If you found a treasure in a field and the owner did not know about it, wouldn’t you want to acquire the field so that you can have the treasure that is buried on the land? And if your goal in life was to search for the best pearl, when you find it, you would sell all that you had to buy the pearl because you value the pearl you found more than the value of anything else you own.  

What Paul is saying is the same thing. Everything he has, even his life is not worthy when compared to the value of knowing Christ Jesus. If Paul didn’t know Jesus, then everything he owns, all the knowledge and power in the world, and his life, they all would valuable to Paul.  But all those things, where do they get Paul? Everything, but salvation is not attainable without Christ. Therefore, having met Christ Jesus, everything else is nothing, in fact a loss compared to the gain of knowing Christ, because compared to salvation, everything else loses their value.  

When you compare infinity to a finite number, however big the finite number is, it is small in comparison to infinity. So same with true of the value of knowing Christ, which is infinitely greater than value of anything else. So of course, one would choose to keep something that has infinite value over something that has a finite value.  

Knowing Christ Jesus has infinite value to us because we are saved by having faith in Jesus. In Philippians 3:9, Paul states that he does not have righteousness that comes from the law. Instead, he has righteousness that comes through faith in Christ, the righteousness from God based on faith. All the action, all the work you can accomplish in this world, even if you could help every single person on earth, what you do cannot save you. It’s not what we do but what we believe.  It’s what Jesus did on the cross for us when he died for our sins so that we would have eternal life, that’s what saves us, having faith in Jesus. So, no wonder anything we can accomplish, even if we could gain the world, whatever we do, without Christ, we are nothing and we gain nothing.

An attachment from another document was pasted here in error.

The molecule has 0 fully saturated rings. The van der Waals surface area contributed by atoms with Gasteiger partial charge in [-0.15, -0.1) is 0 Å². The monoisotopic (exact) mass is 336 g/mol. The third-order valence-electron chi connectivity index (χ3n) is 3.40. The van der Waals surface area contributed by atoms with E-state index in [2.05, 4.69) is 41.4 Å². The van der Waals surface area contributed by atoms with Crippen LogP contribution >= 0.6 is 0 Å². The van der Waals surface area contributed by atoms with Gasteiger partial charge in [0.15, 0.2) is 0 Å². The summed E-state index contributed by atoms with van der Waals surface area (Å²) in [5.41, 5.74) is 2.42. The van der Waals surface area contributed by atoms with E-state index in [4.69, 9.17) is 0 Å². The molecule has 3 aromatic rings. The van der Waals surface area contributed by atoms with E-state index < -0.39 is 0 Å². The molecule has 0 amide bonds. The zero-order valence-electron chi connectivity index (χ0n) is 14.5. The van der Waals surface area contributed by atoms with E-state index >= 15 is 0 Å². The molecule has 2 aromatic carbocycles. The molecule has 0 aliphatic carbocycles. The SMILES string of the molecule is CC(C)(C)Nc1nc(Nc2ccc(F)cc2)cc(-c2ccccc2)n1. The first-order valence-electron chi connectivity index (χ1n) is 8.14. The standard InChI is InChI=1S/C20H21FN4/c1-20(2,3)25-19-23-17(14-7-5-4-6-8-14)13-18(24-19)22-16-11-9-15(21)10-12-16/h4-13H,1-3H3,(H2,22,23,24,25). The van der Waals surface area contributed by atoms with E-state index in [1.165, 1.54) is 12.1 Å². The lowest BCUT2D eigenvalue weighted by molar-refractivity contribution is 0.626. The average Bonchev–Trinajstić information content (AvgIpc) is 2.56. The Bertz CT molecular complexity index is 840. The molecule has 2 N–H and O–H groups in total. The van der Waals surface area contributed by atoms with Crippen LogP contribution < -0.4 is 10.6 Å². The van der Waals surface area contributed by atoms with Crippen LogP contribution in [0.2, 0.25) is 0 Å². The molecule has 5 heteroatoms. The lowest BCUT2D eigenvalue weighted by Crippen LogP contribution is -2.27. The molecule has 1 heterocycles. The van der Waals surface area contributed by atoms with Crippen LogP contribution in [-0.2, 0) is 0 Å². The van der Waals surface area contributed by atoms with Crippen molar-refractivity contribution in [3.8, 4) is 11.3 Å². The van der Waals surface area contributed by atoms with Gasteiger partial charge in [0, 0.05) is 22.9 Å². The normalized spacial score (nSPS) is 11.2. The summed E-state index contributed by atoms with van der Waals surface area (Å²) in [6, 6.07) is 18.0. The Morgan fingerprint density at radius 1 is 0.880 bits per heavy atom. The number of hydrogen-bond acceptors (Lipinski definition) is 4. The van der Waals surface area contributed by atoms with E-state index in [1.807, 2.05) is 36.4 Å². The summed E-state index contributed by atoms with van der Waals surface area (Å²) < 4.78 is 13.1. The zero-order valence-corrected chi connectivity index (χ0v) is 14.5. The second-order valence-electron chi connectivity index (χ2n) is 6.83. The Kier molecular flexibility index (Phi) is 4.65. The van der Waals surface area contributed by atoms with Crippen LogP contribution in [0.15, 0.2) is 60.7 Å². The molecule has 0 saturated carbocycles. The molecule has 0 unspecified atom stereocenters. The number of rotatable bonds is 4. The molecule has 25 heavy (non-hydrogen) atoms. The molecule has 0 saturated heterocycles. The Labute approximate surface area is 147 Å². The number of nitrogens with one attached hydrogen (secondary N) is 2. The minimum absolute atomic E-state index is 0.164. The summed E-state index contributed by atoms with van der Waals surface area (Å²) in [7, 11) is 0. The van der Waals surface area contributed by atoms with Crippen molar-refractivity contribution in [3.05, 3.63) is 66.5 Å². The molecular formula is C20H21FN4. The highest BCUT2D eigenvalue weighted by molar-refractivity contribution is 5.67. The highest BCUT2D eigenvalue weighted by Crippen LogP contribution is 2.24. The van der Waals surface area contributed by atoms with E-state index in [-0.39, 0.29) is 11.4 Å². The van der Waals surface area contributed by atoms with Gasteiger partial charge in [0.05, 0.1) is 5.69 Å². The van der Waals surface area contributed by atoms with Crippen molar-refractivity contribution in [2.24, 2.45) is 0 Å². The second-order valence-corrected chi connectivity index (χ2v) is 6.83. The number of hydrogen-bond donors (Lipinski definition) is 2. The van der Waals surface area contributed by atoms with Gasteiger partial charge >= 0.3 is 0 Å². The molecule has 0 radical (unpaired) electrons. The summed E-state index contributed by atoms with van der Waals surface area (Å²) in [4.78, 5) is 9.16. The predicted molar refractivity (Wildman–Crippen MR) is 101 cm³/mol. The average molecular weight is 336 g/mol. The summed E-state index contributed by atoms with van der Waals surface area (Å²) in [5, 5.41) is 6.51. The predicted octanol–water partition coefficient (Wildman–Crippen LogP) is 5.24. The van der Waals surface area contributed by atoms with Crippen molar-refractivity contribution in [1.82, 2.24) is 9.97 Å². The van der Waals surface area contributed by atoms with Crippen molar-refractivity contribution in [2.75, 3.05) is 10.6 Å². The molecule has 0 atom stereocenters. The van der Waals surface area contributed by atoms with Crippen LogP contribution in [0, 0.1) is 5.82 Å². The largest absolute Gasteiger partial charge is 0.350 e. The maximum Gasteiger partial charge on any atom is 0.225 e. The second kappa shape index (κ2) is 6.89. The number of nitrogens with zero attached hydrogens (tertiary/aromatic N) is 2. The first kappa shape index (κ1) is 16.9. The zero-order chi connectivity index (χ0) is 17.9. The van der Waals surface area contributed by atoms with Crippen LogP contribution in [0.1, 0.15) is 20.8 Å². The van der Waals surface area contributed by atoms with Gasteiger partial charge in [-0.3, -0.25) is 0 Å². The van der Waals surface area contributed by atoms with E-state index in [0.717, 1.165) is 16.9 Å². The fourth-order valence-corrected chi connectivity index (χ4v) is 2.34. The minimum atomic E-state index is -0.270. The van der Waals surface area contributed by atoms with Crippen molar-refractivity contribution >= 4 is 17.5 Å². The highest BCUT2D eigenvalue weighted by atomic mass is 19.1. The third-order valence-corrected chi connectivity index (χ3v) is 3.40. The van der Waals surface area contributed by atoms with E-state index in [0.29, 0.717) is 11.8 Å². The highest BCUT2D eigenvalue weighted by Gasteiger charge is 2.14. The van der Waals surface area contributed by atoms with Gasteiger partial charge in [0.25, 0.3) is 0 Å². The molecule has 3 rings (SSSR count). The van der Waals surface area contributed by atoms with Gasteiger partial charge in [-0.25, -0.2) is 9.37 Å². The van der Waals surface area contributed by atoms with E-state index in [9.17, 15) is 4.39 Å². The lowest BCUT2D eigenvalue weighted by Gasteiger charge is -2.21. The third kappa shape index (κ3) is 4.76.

But wait, Paul doesn’t say that if we do not have Christ, whatever we do doesn’t amount to anything, but he states that if we don’t have love, then we are nothing and we gain nothing?  So, what is the connection between knowing Christ and having love?  Jesus gave us two commandments:

36“Teacher, which commandment in the law is the greatest?” 37He said to him, “‘You shall love the Lord your God with all your heart, and with all your soul, and with all your mind.’ 38This is the greatest and first commandment. 39And a second is like it: ‘You shall love your neighbor as yourself.’” (Matthew 22:36-39)

If we love Jesus, we will follow the commandments. And if we follow the commandments, Jesus told us that we would abide in his love: “If you keep my commandments, you will abide in my love, just as I have kept my Father’s commandments and abide in his love. (John 15:10)”